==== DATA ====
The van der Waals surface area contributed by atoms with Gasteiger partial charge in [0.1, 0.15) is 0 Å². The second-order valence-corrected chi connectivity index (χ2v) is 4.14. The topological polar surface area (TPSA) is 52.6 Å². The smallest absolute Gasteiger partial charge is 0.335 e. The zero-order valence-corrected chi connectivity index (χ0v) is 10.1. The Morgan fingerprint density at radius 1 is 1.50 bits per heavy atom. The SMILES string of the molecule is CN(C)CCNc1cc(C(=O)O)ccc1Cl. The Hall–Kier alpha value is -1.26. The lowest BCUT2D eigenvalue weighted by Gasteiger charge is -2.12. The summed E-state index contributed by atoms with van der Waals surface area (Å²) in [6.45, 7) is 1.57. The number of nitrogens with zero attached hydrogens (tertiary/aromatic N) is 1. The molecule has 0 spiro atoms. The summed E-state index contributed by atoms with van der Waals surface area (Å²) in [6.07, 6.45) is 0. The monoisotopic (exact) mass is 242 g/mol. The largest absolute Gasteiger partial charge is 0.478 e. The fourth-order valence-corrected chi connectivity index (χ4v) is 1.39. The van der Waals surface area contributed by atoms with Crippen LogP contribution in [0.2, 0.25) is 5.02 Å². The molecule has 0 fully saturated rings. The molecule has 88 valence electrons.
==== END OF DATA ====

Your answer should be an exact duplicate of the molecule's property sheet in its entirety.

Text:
The van der Waals surface area contributed by atoms with Gasteiger partial charge in [0.1, 0.15) is 0 Å². The second-order valence-corrected chi connectivity index (χ2v) is 4.14. The topological polar surface area (TPSA) is 52.6 Å². The smallest absolute Gasteiger partial charge is 0.335 e. The zero-order valence-corrected chi connectivity index (χ0v) is 10.1. The Morgan fingerprint density at radius 1 is 1.50 bits per heavy atom. The SMILES string of the molecule is CN(C)CCNc1cc(C(=O)O)ccc1Cl. The Hall–Kier alpha value is -1.26. The lowest BCUT2D eigenvalue weighted by Gasteiger charge is -2.12. The summed E-state index contributed by atoms with van der Waals surface area (Å²) in [6.45, 7) is 1.57. The number of nitrogens with zero attached hydrogens (tertiary/aromatic N) is 1. The molecule has 0 spiro atoms. The summed E-state index contributed by atoms with van der Waals surface area (Å²) in [6.07, 6.45) is 0. The monoisotopic (exact) mass is 242 g/mol. The largest absolute Gasteiger partial charge is 0.478 e. The fourth-order valence-corrected chi connectivity index (χ4v) is 1.39. The van der Waals surface area contributed by atoms with Crippen LogP contribution in [0.2, 0.25) is 5.02 Å². The molecule has 0 fully saturated rings. The molecule has 88 valence electrons.